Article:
Letter: JP should oppose Casey Arborway as it did I-95

How disappointing to read in the Gazette elected officials and residents saying Jamaica Plain needs to accept MassDOT’s decision to eliminate the Casey Overpass and embrace the six-lane highway that would replace it. (“Casey opposition gets louder, but doesn’t sway officials,” March 15.) JP needs to “move forward” and work together to lessen the impacts of this horrible decision. Well, folks, you can’t put a shine on a sneaker.

If it weren’t for elected officials and residents who refused to accept the decision of the Mass. Department of Public Works to build I-95 through Jamaica Plain and other communities in the 1960s, we’d have the Southwest Expressway through the heart of JP today. They didn’t stop challenging a bad plan and ultimately convinced Gov. Sargent to cancel the highway and say that famous phrase, “…we were wrong.”

Anne McKinnon

Jamaica Plain

2 comments for “Letter: JP should oppose Casey Arborway as it did I-95

  1. Mark
    April 1, 2013 at 9:10 am

    I completely agree with Clay here. The design of the new at grade Casey Arborway will look more like the Jamaica Way and the Riverway, than like a highway. These are not perfect roadways, but far better than the ugly behemoth that is the overpass. This new design is not only better for the traffic, and surrounding communities, but will also make for a more consistent design all along the roadway.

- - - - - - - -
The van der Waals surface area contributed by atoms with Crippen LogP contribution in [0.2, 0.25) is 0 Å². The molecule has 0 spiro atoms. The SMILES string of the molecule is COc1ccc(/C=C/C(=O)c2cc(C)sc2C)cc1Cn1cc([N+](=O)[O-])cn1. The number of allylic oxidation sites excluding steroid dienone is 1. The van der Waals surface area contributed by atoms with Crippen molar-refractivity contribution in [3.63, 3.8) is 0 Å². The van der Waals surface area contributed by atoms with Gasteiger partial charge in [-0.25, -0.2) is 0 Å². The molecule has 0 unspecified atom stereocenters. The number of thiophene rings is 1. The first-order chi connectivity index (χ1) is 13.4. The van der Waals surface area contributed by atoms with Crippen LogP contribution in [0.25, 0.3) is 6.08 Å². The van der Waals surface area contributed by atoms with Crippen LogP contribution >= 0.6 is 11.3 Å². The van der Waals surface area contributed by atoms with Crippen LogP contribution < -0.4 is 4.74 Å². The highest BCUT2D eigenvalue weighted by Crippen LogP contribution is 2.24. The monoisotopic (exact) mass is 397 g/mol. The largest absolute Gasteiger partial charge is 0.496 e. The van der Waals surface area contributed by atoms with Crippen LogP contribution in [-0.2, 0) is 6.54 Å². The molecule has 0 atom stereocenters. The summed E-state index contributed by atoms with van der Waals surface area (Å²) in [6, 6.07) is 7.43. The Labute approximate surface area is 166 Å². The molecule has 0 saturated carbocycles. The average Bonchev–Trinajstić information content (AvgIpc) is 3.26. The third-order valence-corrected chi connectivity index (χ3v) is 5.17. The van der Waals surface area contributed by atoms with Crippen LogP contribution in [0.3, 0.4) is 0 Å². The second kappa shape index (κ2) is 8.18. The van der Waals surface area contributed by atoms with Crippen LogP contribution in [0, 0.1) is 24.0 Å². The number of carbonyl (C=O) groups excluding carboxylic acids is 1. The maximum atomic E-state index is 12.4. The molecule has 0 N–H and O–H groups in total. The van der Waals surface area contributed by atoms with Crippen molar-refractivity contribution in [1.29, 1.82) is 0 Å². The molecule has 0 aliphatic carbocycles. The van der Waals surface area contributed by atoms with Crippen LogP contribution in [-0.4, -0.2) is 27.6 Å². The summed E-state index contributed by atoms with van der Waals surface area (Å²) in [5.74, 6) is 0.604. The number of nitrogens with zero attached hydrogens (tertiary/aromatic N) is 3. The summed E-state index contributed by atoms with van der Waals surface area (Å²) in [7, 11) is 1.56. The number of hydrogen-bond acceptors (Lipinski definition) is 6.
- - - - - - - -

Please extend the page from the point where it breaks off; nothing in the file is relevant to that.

2. Clay Harper
    March 29, 2013 at 1:03 pm

    Though I’m grateful to prior generations for blocking the proposed I-95 project through Jamaica Plain 40+ years ago, I fail to understand how replacing the current eyesore and psychological barrier of the Casey Overpass with a boulevard lined with trees, sidewalks and bike paths resembles a highway in any way.

    The Casey Arborway traffic will be calmed by traffic lights at virtually every
    block between Shea Circle and the Arboretum, giving us all an opportunity to
    look up and enjoy the newly visible sky. In studying the transportation configurations of the immediate area over the last 125 years, the current plans seem to me to be by far the most rational ever proposed. Are they perfect? Not yet. Let’s work together to make them more so.

    Clay Harper
    Jamaica Plain

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